The true story behind the woman who called herself Marya Zaleska is shrouded in mystery. It is not even clear whether Marya Zaleska was her actual name or not, or whether she could lay legitimate claim to the title of Countess. Due to several incongruities with known information about her background, anything relating to Zaleska's origins should be approached with a healthy degree of skepticism.
It is believed that Countess Zaleska was a vampire, who claimed to be the daughter of the infamous Transylvanian nobleman, Count Dracula, himself a vampire of some notoriety. Whether Zaleska was Dracula's daughter by birth or his vampiric daughter as well is also cause for speculation. According to occult scholar Professor Von Helsing, Countess Zaleska was over one-hundred years old.
In 1931, Zaleska learned about the death of her father at the hands of Van Helsing at Carfax Abbey in Purfleet. Journeying to England from Transylvania with her brutish valet Sandor, she tracked her father's remains to a jail house in Whitby. Using a mystical ring to hypnotize a guard named Albert, she stole Dracula's corpse and brought it deep into the woods whereupon she cremated it in a funeral pyre. Zaleska believed that with her father's spirit consigned to Hell, her own spirit was now free. Forlorn at the notion of being a vampire herself, she felt a renewed sense of willpower, and was committed towards exorcising the vampire curse from her body. Sandor however, embraced Zaleska's darker passions, and tried to discourage her from abandoning what he believed to be her true supernatural heritage.
Zaleska and Sandor rented a third-floor studio above Brook's Book Store in Chelsea, and she began plying her trade as an artist. Her temperament was still dark and forlorn however, and she knew that forsaking her vampiric lusts would be next to impossible. As she feared, the thirst for blood overwhelmed her, and she wandered into the fog-enshrouded streets of the city to claim her first victim - an unnamed well-dressed Londoner.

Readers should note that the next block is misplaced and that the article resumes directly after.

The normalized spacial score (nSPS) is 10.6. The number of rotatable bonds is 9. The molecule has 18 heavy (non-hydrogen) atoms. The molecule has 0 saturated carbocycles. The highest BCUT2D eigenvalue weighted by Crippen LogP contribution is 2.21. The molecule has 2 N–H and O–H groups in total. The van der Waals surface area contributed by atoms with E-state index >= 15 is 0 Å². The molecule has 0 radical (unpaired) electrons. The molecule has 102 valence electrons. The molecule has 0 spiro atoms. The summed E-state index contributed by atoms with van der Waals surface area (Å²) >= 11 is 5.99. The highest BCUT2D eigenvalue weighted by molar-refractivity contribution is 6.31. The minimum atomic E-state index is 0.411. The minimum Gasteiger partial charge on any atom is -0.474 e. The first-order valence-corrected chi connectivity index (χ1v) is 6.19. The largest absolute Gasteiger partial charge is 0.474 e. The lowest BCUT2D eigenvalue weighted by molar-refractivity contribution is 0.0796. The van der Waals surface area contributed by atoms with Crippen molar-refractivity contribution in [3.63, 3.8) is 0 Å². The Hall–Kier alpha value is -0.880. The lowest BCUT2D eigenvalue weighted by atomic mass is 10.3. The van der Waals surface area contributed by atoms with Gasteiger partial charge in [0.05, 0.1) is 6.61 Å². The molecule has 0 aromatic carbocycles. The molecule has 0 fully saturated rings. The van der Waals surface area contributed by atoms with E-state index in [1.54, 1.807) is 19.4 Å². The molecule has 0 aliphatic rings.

A few nights later, Marya attended a function at the mansion home of a socialite named Lady Esme Hammond. Hammond had purchased one of Zaleska's paintings and hung it in her home. While there, she met psychiatrist Doctor Jeffrey Garth and his assistant Janet Blake. Learning of his profession, she had hoped that perhaps he might be able to help alleviate the symptoms of her nocturnal obsessions. Marya did not yield too much information to Garth, but he did agree to give her a private audience to help her work through her difficulties.
A few nights later, Marya was in her studio when the need for blood arose once more. She sent Sandor out to find a model willing to pose for her. Sandor brought a young woman named Lili back to the studio and Marya asked her to undress. Before the session could begin however, something about the situation began to make Lili nervous and she asked to leave. Zaleska bit her upon the throat, drawing large volumes of blood. Lili fell unconscious and was later admitted to St. Mary's Hospital (which is where Jeffrey Garth worked).
Countess Zaleska made an impromptu appearance in Jeffrey's office one evening to discuss further treatment. He wanted to try an experimental process of hypnosis upon her, but Zaleska refused. Janet Blake was keen to note that Marya's interest in Garth was more than that of just a simple patient. She made every effort to distract Jeffrey's attentions from Zaleska whenever she could. At this time, Marya learned that the hospitalized Lili finally succumbed to her injuries.
Zaleska gave up hope that Doctor Garth could ever effect a cure for her. She kidnapped Janet Blake and took her away to her father's castle in Transylvania. Garth, now knowing the truth about the Countess, accompanied his old mentor, Professor Von Helsing, and tracked Marya and Sandor back to Transylvania. When Marya threatened to turn Janet into a vampire, Doctor Garth offered up himself as substitute. From a nearby parapet at the top of the castle, Sandor fired an arrow at the two just as Zaleska was readying herself to bite Jeffrey. It is not exactly clear who his intended target was, but the shaft struck the Countess in the heart, killing her.